Beyond that, the GOP tax cut is so large it would require dramatic cuts in vital areas, such as education, the environment, biomedical research, defense, and crime fighting. The Republican budget already cuts our successful community policing proposal in half. Their reckless tax plan would threaten law enforcement across the board, forcing reductions in the number of Federal agents and cutting deeply into support for State and local law enforcement. To make matters worse, of course, the House Republicans are refusing to take steps to keep guns out of the hands of criminals, like closing the gun show loophole. Indeed, they want to weaken the existing laws with a pawnshop loophole. To keep the crime rate falling, we need more police on the street and fewer guns in the hands of criminals, not the reverse.

We have a rare and fleeting chance to use the fruits of our prosperity today to build America for tomorrow. We can invest now to save Social Security and modernize Medicare for the 21st century with more prevention for cancer, osteoporosis, and other conditions and with that prescription drug benefit; to lift our children by improving their education; to pay off the national debt for the first time since 1835 and give a generation lower interest rates for businesses, for home mortgages, for car, credit card, and college loan payments—that means more jobs and higher incomes; to bring economic opportunity through investment to our poorest areas that are left behind; to have an affordable tax cut for child care, long-term care, retirement savings, and other things Americans need; and to give our families the securities they deserve by keeping the crime rate coming down.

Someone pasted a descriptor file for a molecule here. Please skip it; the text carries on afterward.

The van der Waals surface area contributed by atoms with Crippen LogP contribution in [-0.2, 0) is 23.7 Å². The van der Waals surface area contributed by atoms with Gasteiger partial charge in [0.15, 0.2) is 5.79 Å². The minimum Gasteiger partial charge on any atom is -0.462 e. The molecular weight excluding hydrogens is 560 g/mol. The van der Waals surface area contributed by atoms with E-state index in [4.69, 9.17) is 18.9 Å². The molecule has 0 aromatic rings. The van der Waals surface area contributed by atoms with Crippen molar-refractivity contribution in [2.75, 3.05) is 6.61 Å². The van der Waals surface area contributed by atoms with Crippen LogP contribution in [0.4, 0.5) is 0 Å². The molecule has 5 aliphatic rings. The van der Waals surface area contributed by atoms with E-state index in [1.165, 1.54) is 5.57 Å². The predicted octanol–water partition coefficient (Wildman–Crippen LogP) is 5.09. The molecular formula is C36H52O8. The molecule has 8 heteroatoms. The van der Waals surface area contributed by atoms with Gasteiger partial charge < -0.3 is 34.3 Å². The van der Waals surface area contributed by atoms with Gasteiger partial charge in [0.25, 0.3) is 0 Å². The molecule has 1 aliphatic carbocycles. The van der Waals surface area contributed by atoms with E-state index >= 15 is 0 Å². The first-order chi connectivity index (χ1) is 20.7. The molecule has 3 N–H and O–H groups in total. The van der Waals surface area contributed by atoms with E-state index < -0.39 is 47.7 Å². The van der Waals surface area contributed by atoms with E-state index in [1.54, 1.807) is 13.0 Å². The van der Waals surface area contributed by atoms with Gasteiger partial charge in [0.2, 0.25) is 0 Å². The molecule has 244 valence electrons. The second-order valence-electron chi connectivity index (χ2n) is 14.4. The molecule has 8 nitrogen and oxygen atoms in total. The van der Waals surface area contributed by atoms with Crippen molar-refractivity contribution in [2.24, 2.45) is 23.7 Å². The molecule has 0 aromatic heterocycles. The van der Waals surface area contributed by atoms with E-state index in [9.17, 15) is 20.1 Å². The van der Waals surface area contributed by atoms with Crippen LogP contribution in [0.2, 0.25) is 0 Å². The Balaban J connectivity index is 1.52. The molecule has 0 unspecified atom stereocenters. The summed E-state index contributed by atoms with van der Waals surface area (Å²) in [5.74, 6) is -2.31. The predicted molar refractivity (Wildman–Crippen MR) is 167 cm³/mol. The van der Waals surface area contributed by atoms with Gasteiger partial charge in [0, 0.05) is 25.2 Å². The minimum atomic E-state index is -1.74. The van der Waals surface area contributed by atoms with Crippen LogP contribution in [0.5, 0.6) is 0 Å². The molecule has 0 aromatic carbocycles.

We can do all these things and have an affordable tax cut, or we can squander our hardwon progress on short-term thinking.

Just remember a few years ago—many people never thought we could balance the budget, but we did, and now we actually have a chance to pay off the national debt. Many never thought we could bring down crime rates, but we did, dramatically. Now we have a chance to achieve something that not too long ago would have seemed pure fantasy. In the early years of the new century, we can make America the safest big nation on Earth. We can do this, but only if we act now in the long-term interest of our Nation.

So, again, I call on the Congress and all Americans to make this a season of progress. Let's keep thinking about tomorrow.

Thanks for listening.


NOTE: The address was recorded at 4:32 p.m. on July 23 in the Roosevelt Room at the White House for broadcast at 10:06 a.m. on July 24. The transcript was made available by the Office of the Press Secretary on July 23 but was embargoed for release until the broadcast.
Citation: William J. Clinton: "The President's Radio Address," July 24, 1999. Online by Gerhard Peters and John T. Woolley, The American Presidency Project. http://www.presidency.ucsb.edu/ws/?pid=57947.